JayCut: Video Editing on a Chromebook

Wondering if you can edit video on a Chromebook? I’ve been wondering the same thing. So, I decided to check out JayCut, one of a couple options for free video editors for Chrome. I was initially attracted to JayCut over the other video editing apps because of its familiar interface. As you can see from the screenshots, its appearance is highly similar to other non-linear video editors like iMovie, Windows Movie Maker, Sony Vegas, and Final Cut.

But is it just a pretty interface? Let’s find out.

Review

This free app in the Chrome Web Store allows you to upload your videos, still images, and audio clips into your personal library/media bin. From there, you can drag the elements into the timeline, move things around, slice/razor-blade clips, add effects and transitions, add text, and apply image adjustments and filters. The timeline has has five tracks or layers: two tracks for video clips (including audio), a third, separate overlay track for text, a fourth for transitions, and a fifth track for additional audio (like background music or voiceovers).

Uploading my media files hardly took any time at all, and as soon as clips were uploaded, they were ready to use — there was no additional processing time. Alternatively, rather than uploading videos, you can record straight from your Chromebook webcam and microphone.

Video Editing Features

JayCut has more available effects and transitions than you might expect in such a simple video editor. Since it’s a web app, I actually didn’t expect to be able to change settings like brightness, saturation, and so on, but all the functionality is there. You can change the speed of clips for slow-mo or speed-up effects, and there are a couple “grain” and “old film” controls as well. As an added bonus, there are a decent amount of drawing tools to draw directly on/over your video, if you’re so inclined.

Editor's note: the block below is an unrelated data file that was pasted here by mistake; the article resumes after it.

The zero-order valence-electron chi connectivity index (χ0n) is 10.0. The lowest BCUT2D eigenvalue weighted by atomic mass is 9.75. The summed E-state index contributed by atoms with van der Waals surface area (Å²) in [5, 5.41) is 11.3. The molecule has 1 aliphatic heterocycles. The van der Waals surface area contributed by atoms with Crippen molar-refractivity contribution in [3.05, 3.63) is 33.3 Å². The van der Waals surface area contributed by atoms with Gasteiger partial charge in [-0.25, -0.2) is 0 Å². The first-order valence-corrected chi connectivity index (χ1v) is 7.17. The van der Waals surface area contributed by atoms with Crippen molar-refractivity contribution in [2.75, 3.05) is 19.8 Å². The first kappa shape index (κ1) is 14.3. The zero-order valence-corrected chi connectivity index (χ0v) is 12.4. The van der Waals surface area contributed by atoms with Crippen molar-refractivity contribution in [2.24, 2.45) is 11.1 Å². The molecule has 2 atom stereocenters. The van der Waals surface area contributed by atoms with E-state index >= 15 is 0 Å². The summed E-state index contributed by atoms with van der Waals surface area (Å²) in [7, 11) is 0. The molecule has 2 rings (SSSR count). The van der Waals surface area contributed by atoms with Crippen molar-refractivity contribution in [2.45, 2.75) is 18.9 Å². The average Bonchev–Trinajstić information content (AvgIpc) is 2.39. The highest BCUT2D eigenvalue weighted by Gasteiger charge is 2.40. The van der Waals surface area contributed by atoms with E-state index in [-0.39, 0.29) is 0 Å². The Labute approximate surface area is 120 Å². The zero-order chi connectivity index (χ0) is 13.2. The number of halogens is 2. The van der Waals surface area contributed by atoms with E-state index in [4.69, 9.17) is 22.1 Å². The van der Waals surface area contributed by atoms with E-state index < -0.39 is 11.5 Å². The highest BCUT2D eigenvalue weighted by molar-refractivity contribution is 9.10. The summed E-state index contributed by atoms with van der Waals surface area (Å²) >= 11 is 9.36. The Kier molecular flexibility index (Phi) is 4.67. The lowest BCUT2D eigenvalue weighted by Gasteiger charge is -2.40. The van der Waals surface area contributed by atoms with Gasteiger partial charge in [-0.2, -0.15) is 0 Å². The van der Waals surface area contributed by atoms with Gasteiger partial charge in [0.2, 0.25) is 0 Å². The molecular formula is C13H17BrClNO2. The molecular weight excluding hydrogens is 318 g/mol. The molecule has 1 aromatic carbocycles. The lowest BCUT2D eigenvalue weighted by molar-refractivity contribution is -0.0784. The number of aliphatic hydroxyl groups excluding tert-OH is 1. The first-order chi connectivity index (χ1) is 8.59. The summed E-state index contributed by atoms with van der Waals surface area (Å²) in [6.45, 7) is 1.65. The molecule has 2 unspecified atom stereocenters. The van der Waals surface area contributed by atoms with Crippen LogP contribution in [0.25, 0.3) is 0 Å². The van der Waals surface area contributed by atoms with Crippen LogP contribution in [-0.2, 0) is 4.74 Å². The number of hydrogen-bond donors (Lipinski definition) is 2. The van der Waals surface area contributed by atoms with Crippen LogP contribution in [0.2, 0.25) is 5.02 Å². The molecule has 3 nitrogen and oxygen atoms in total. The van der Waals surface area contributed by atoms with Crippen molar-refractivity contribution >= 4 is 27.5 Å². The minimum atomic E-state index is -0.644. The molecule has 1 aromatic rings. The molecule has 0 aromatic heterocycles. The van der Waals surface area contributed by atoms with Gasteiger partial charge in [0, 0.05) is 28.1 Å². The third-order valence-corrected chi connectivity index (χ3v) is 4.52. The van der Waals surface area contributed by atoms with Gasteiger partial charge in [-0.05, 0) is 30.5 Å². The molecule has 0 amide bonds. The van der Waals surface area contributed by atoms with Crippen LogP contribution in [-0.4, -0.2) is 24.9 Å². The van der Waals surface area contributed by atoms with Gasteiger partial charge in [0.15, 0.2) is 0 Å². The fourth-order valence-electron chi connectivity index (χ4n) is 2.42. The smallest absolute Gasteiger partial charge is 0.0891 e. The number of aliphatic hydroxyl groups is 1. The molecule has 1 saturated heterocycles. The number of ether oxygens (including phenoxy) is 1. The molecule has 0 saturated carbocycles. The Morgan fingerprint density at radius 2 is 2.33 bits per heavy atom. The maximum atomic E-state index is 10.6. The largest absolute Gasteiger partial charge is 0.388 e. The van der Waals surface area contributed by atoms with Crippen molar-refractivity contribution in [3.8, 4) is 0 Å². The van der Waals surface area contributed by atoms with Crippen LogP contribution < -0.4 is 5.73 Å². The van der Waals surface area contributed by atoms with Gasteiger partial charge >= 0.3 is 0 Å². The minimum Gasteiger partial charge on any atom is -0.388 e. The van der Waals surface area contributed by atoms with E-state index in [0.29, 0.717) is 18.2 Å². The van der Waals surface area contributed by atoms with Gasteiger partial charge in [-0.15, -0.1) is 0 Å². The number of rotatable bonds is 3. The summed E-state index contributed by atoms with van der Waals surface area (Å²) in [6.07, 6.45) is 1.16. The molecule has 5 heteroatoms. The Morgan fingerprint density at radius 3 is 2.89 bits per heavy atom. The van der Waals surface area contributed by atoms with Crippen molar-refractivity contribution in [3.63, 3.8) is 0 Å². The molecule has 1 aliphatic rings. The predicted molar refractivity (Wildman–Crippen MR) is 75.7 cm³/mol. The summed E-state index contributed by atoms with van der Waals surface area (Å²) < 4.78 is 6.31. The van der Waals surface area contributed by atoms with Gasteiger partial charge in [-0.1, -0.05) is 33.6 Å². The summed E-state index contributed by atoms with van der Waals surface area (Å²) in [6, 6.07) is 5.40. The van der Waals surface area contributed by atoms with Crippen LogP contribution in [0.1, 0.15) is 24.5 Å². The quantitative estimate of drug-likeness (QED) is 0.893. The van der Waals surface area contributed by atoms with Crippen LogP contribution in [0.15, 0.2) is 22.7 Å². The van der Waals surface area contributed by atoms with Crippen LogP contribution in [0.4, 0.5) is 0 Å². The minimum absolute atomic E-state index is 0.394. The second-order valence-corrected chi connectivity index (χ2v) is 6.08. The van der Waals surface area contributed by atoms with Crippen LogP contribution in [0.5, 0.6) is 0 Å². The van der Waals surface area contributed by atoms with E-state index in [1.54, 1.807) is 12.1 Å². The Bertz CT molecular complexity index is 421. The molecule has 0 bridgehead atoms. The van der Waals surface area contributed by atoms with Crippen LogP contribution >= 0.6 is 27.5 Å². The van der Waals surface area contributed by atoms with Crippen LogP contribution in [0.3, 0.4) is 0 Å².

There’s also a chroma key function you can use for green-screen work. You simply eye-drop the color you want to key out, and then drag the sensitivity slider to fine-tune the results. There’s no live updating of the image, so you have to click the “preview” button to see the final edition. Not a bad trade-off for chroma-keying video in an app.

It’s an attractive tool-set. We were only disappointed by the amount of text effects in JayCut. You can customize the font and color, but there are only about six options for movement (standard, fly in, dissolve, subtitle/lower third etc.) and I couldn’t find a way to fine-tune the positioning of the text over the image. Still, if you’re just editing simple videos on the go on your Chromebook, these options will likely be more than sufficient.

Speed

Surprisingly, previewing and exporting your video, at least in my testing, didn’t take much longer than rendering SD footage on a quad-core desktop (about 5-6 seconds to preview the full movie). This is because, unlike in Windows and Mac editors, all of the video processing actually takes place on the JayCut server rather than your Chromebook. This means JayCut will work the same on all Chromebooks regardless of specs, and you can run other apps simultaneously without affecting the processing time.